Mock tender steak goes by many names – chuck fillet steak, chuck clod tender, shoulder tender, petite fillet, fish steak, chuck tender steak, tender medallions, shoulder petite tender. Most of these are misnomers, since “mock tender steak” is the very opposite of tender. It is, in fact, a very tough piece of meat.
A Steak That Can Be Tough… or Tender
Mock tender steak looks a bit like a beef tenderloin, but there the resemblance ends. Still, it’s inexpensive and full of flavor, and it’s well worth the little extra effort it takes to prepare. Look at a beef chuck/mock tender steak recipe as you would any recipe for tough meat.
The mock tender cut is part of the chuck beef section, with lots of the connective tissue and fibrous muscle that make meat tough to chew. While high heat for short periods of time can work with tender cuts of meat, this method only makes mock tender steak even tougher.
To make the steak tender before cooking it, pound it with a mallet first and marinate it in a solution with some acidic notes (citrus fruits, vinegar, wine, etc.). The acidic content will help break down muscle fibers.
Braising: Highly Recommended
The most highly recommended method of cooking either mock tender steak or mock tender roast is to braise it, which means searing it in a skillet, then simmering it in liquid until it’s cooked through. As the meat braises, its collagen breaks down in the cooking liquid, and the muscle fibers loosen up and separate.
Salt the meat and let it sit at room temperature for 30 minutes before beginning the braising process. You can use water, broth, beer or wine as part of the braising liquid. The liquid can be given more flavor with herbs and spices and/or vegetables such as onions, carrots and celery. Just don’t over-season; remember that you can always taste-test it again.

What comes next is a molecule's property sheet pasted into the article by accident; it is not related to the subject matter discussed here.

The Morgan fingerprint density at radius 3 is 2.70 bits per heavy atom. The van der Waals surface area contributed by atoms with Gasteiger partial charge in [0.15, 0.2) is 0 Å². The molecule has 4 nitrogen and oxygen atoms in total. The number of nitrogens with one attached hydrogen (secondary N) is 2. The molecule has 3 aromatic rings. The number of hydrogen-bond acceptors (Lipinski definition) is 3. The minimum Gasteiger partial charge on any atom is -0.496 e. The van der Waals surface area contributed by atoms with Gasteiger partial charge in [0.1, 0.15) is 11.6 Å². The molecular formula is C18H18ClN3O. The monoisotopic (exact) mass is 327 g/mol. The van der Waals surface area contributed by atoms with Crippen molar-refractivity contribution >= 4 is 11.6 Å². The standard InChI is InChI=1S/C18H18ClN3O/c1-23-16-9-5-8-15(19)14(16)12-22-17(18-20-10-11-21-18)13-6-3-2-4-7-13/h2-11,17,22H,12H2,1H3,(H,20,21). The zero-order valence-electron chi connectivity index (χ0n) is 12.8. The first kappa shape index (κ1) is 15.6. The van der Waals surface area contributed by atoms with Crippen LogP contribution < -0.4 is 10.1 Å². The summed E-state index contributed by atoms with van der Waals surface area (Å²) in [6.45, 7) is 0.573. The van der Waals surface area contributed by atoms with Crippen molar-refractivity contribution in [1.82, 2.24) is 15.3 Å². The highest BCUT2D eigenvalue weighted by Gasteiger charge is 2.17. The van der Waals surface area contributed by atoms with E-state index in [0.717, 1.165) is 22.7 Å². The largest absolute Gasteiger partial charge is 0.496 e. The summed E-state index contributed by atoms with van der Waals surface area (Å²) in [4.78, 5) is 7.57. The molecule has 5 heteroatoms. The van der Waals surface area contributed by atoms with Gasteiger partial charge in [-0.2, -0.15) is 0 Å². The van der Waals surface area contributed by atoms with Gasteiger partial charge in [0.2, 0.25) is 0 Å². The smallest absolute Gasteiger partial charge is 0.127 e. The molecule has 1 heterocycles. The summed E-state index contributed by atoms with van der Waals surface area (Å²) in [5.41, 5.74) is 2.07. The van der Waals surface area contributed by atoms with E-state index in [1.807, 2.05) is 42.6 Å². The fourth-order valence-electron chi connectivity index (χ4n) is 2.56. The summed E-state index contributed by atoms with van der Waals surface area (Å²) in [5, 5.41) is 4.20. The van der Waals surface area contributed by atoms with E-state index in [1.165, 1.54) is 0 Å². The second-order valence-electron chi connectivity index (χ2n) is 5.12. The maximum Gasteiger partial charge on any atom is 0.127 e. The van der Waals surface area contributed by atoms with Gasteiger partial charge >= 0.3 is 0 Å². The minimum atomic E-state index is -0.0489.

Make sure you give yourself enough time for the collagen in the meat to melt, which could take 4 or more hours in a Dutch oven or slow cooker. If you are using a pot on top of the stove, the process should take at least 2 to 3 hours. Of course, a lot depends on the size of the cut.
Grilling or Frying a Mock Tender Steak
Grilling and frying are not generally recommended as methods of cooking mock tender steak. But if you’re willing to give it a go anyway, pound the steak for at least 5 minutes with the meat mallet and marinate it for 2 hours prior to cooking. The thinner the steak, the better.
After the meat is cooked to your liking, remove it from the heat and let it rest for 5‒10 minutes.
Always slice beef against the grain, so you can break up any recalcitrant muscle fibers along its length.
Chuck/Mock Tender Steak Nutritional Value
Besides being inexpensive and flavorful, mock tender steak also has a lot of nutrition packed into it, including riboflavin, niacin, iron, vitamins B12 and B6, iron, phosphorus, selenium and zinc.
- The Spruce Eats: What Is Mock Tender Steak? Buying, Cooking, and Recipes
- Our Everyday Life: How to Braise a Beef Mock Tender Roast
- Taste of Home: 8 Simple Ways to Make Tough Meat Tender
- The Kitchn: 6 Ways to Tenderize a Tough Cut of Meat
- Chicago Tribune: Braising refresher course: How to turn tough cuts into tender dinner
Judith Tingley is a writer, editor and multi-media artist based in Louisville, Kentucky. The many articles she has written for online publications reflect a broad range of interests, including international travel, cultural history and cookery. She loves finding adventures along the back roads of America. Judith was educated at the University of Chicago. Visit her website at heyjudetheobscure.com.